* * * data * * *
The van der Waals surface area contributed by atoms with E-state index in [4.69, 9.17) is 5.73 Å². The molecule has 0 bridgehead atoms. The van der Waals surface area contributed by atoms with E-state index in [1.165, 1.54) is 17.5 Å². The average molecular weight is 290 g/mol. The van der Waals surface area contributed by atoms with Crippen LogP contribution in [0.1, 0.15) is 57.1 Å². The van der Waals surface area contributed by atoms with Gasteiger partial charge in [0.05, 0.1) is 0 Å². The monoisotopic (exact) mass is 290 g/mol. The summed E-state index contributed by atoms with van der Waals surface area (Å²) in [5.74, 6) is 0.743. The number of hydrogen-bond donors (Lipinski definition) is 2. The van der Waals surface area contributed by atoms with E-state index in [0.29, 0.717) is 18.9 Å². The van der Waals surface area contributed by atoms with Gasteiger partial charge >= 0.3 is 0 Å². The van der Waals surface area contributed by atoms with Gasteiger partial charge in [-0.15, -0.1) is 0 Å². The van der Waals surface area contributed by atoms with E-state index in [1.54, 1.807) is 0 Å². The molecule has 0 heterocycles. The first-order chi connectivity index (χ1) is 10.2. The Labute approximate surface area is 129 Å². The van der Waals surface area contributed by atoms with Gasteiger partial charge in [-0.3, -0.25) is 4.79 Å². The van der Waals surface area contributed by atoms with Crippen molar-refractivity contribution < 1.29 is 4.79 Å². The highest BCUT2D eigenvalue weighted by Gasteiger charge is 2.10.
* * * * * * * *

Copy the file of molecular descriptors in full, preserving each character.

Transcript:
The van der Waals surface area contributed by atoms with E-state index in [4.69, 9.17) is 5.73 Å². The molecule has 0 bridgehead atoms. The van der Waals surface area contributed by atoms with E-state index in [1.165, 1.54) is 17.5 Å². The average molecular weight is 290 g/mol. The van der Waals surface area contributed by atoms with Crippen LogP contribution in [0.1, 0.15) is 57.1 Å². The van der Waals surface area contributed by atoms with Gasteiger partial charge in [0.05, 0.1) is 0 Å². The monoisotopic (exact) mass is 290 g/mol. The summed E-state index contributed by atoms with van der Waals surface area (Å²) in [5.74, 6) is 0.743. The number of hydrogen-bond donors (Lipinski definition) is 2. The van der Waals surface area contributed by atoms with E-state index in [0.29, 0.717) is 18.9 Å². The van der Waals surface area contributed by atoms with Gasteiger partial charge >= 0.3 is 0 Å². The van der Waals surface area contributed by atoms with Gasteiger partial charge in [-0.15, -0.1) is 0 Å². The van der Waals surface area contributed by atoms with E-state index in [1.54, 1.807) is 0 Å². The molecule has 0 heterocycles. The first-order chi connectivity index (χ1) is 10.2. The Labute approximate surface area is 129 Å². The van der Waals surface area contributed by atoms with Gasteiger partial charge in [-0.3, -0.25) is 4.79 Å². The van der Waals surface area contributed by atoms with Crippen molar-refractivity contribution < 1.29 is 4.79 Å². The highest BCUT2D eigenvalue weighted by Gasteiger charge is 2.10.